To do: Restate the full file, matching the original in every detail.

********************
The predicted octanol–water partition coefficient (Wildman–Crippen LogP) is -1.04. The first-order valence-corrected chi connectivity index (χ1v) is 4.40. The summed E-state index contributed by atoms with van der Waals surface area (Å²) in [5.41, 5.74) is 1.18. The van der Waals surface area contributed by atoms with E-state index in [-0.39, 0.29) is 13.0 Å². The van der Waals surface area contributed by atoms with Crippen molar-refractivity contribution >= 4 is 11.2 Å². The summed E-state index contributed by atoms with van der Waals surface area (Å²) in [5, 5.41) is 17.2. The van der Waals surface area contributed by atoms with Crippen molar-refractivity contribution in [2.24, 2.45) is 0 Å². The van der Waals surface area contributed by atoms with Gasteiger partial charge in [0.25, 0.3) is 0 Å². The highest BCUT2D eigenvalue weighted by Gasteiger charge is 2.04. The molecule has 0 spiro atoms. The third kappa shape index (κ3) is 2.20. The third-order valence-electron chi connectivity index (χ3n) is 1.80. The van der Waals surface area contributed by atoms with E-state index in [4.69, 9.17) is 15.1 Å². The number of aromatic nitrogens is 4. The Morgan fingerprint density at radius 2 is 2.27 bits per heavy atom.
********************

The predicted octanol–water partition coefficient (Wildman–Crippen LogP) is -1.04. The first-order valence-corrected chi connectivity index (χ1v) is 4.40. The summed E-state index contributed by atoms with van der Waals surface area (Å²) in [5.41, 5.74) is 1.18. The van der Waals surface area contributed by atoms with E-state index in [-0.39, 0.29) is 13.0 Å². The van der Waals surface area contributed by atoms with Crippen molar-refractivity contribution >= 4 is 11.2 Å². The summed E-state index contributed by atoms with van der Waals surface area (Å²) in [5, 5.41) is 17.2. The van der Waals surface area contributed by atoms with Crippen molar-refractivity contribution in [2.24, 2.45) is 0 Å². The van der Waals surface area contributed by atoms with Gasteiger partial charge in [0.25, 0.3) is 0 Å². The highest BCUT2D eigenvalue weighted by Gasteiger charge is 2.04. The molecule has 0 spiro atoms. The third kappa shape index (κ3) is 2.20. The third-order valence-electron chi connectivity index (χ3n) is 1.80. The van der Waals surface area contributed by atoms with E-state index in [4.69, 9.17) is 15.1 Å². The number of aromatic nitrogens is 4. The Morgan fingerprint density at radius 2 is 2.27 bits per heavy atom.